And now here is one of those missed-moments paragraph--with other stuff added.  On March 17, 2008, ABC-TV began running a series entitled The Bachelor: London Calling, and the bachelor in this edition of the series was Matt Grant, a guy from England.  I feel bad.  In the edition of T.H.A.T. of April 10, 2008, I talked about the series, and I did not make a mention of who he would ultimately probably choose, though the thought about who he might was in my mind.  I should have mentioned he probably was going to go after the blonde actress from California.  I cannot prove I had her as his likely choice--I did have her as a bad marriage prospect.  Rats!  I should have said something about my guess.  On May 19, 2008, ABC-TV started up another edition of The Bachelorette, and the bachelorette was a gal named DeAnna Pappas.  I only saw the first show of the series (I saw it to get credit notes and see the original 25 guys--the original prospects for DeAnna Pappas).  I thought the best guys were Jeffrey (a math teacher from Orlando, Florida) and Eric (a senior analyst from Boston, Massachusettes).  Remember: I did pass along my thoughts about the best gals of the 25 offered up to Matt Grant--none of which he chose.  Today, I know not if DeAnna Pappas cancelled Eric and Jeffrey.  I do not care whom she chose.  My thought to Eric and Jeffrey is: You should run for the hills and not get chosen.  Gals, my impressions are Eric and Jeffrey are worth taking a look at (my thoughts are based on first impressions and if I had to chose candidates for a daughter).  I wonder if Graham (the pro basketball player), Sean (the martial arts master), Spero (the actor), Jesse (the pro snowboarder), and Ryan (the pro football player) were some of the finalists.

    The Bacheorette--Is it not a series that makes you want to rush out and buy a true high-definition television set?  (That is humor, by the way.)

    Over the next month or so after the week that I used for my survey of time that was used by the broadcast networks (above), new programs made their debuts on the six broadcast television networks.  Let me see if these inspire you to rush out to get a high-definition set to see them.  The series were: The Mole (a reality-type one-hour game show), Fear Itself (a one-hour horror series), Nashville Star (a singing contest), Celebrity Circus (a contest series for celebrities), Swingtown (in essence, a drama about "swingers" and wife swapping), America's Got Talent (a talent contest), MVP: He Shoots, She Scores (a drama series about hockey players), Wipeout (a one-hour game show), I Survived a Japanese Game Show (a one-hour game show), Primetime: The Outsiders (a realty-based series), Primetime: Crime (a reality-based series), The Baby Borrowers (a reality series), Hopkins (a medical-based reality series), Dance Machine (a dance-competition series), Celebrity Family Feud (a game show with celebrities), Flashpoint (a police-based drama), and Big Brother (the tenth version of the reality series).  And, of course, viewers were given Greatest American Dog.

    The last edition of T.H.A.T. focused much on the switch from analog-television broadcasting to digital-television boadcasting, and because it did, I delayed noting something--I report that the first advertisement that I saw on television for a forthcoming fall series was for a series entitled Opportunity Knocks, and the advertisement was shown by ABC-TV on Tuesday, May 20, 2008.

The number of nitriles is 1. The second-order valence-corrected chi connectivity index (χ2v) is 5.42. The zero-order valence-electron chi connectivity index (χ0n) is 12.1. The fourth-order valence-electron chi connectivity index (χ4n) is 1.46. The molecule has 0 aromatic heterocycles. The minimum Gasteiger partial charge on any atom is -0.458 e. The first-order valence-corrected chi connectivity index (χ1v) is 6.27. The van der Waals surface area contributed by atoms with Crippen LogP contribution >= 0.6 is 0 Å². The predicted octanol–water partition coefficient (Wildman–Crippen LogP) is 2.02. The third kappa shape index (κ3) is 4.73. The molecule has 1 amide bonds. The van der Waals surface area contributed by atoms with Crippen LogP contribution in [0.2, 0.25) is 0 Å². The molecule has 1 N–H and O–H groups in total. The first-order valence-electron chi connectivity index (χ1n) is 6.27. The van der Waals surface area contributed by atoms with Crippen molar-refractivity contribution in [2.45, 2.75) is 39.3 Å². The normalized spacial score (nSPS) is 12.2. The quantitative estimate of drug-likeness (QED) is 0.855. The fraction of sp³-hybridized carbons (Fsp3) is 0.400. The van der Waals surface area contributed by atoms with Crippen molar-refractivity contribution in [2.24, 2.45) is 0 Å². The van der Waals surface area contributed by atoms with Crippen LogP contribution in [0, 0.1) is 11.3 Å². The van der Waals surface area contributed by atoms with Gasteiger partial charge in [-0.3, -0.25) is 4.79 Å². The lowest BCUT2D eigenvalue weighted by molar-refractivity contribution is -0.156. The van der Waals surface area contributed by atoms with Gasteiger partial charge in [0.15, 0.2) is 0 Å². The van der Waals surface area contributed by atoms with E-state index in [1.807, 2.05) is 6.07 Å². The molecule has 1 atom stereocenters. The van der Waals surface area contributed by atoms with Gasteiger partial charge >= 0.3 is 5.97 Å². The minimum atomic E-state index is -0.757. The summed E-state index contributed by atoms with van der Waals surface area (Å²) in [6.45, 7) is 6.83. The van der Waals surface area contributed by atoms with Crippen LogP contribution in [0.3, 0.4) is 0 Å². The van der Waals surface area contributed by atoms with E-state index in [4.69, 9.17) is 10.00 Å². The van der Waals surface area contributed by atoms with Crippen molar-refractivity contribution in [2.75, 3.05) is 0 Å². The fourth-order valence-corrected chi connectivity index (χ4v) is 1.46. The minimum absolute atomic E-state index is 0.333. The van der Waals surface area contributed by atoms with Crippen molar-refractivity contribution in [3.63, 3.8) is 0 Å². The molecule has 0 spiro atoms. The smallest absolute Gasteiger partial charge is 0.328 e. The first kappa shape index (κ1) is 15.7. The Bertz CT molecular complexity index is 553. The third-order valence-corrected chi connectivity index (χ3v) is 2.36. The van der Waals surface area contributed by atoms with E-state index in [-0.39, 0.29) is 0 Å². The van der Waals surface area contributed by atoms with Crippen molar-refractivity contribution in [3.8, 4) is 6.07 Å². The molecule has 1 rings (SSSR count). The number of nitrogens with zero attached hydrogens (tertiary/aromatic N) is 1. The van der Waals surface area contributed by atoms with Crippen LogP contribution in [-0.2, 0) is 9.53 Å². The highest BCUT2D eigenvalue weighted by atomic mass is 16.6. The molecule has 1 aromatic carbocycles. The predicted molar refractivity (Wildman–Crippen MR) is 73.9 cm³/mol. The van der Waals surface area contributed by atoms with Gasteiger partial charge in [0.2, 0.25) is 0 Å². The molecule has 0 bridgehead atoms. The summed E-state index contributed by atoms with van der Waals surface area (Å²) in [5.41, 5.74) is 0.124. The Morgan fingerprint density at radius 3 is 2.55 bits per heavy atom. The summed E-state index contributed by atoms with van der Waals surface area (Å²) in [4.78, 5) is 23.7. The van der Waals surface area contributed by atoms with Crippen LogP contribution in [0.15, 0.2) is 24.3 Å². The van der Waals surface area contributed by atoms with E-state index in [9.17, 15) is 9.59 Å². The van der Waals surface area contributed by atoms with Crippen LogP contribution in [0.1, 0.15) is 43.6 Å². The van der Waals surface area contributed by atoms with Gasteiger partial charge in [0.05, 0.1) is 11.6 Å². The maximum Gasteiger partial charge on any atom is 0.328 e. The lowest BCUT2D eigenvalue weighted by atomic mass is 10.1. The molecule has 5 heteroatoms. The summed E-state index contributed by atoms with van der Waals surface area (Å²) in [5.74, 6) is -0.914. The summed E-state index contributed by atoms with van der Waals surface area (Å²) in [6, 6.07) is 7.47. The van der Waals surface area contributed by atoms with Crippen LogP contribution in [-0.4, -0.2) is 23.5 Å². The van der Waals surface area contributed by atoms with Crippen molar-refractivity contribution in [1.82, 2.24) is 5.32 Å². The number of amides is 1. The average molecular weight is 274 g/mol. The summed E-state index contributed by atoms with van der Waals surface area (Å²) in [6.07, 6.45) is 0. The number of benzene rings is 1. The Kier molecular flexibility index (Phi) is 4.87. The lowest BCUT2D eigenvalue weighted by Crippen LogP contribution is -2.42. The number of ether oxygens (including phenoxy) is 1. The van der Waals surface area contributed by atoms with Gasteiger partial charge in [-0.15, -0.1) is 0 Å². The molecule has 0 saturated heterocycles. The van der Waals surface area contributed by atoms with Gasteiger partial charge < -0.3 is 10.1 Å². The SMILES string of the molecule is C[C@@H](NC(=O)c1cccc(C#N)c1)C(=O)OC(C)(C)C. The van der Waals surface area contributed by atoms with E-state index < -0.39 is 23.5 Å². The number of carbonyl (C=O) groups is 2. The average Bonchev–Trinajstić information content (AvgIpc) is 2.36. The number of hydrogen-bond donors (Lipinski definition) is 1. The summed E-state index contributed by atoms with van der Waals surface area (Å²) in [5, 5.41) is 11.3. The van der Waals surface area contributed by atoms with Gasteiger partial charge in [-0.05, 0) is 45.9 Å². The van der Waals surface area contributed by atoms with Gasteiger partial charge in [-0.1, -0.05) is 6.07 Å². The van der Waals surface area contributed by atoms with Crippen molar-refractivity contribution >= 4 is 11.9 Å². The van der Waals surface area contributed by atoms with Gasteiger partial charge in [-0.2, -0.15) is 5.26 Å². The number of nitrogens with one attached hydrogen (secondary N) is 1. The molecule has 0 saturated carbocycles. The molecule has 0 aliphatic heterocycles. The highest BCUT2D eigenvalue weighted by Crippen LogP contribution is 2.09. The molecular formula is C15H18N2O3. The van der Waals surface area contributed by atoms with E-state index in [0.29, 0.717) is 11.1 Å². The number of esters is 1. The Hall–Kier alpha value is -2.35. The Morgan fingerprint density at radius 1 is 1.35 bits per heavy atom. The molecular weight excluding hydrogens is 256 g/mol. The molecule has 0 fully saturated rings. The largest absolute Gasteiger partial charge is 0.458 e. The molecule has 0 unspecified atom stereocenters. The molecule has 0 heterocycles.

And I now come to the answer to the trivia question that you were supposed to try to answer before you saw this edition of T.H.A.T.  Remember the question was: "What was the name of the eight-part 1988 television series about television that was hosted by Edwin Newman?"  The answer is Television, and it appeared on PBS from January 25,1988, through March 1, 1988.   The series was a weekly series.

    I have news about The Daily Tribune.  In the previous edition, I talked about the loss of Select TV, the weekly television-program-listing publication that had been offered by The Macomb Daily/Daily Tribune until April 27-May 2, 2008.  In the Daily Tribune for June 15, 2008 (on page one), there was a short bit entitled "Coming Monday."  The bit noted: "The Daily Tribune unveils expanded daily TV listings, adding nine hours of daytime programming with hightlights of talk shows and movies."  It seems readers pressured the newspaper to expand its listings of television programs.  I note that the part of the listings can be useless--if a person does not get the newspaper delivered till 11:00 a.m. in the morning (which does happen), the listings for the day before 11:00 a.m. are useless.  The newspaper should do what the The Detroit News did in the late 1940s--during the early days of television--publish the afternoon and evening listings for the day related to the day on which the newspaper is delivered and published the morning listings for the next day in the same newspaper

    Okay, bikini gals and others, before you head to the beach, see whether or not you can come up with an answer to a trivia question, which will be answered in the next edition of T.H.A.T.   In the 1950s, 1960s, and 1970s, it was commonplace in the summer for broadcast television networks to run "summer-replacement" shows in the time places of regular shows, especially shows with big-name talents or live shows, giving the big-name talents and others a chance to vacation, maybe at the beach with bikini gals.  In the summer of 1966, Dick Martin, who died recently, and Dan Rowan hosted a summer replacement show for The Dean Martin Show.  The question is: What was the name of the summer-replacement show for The Dean Martin Show in the summer of 1966?

Stay well!


copyright c. 2008
Date published: July 10, 2008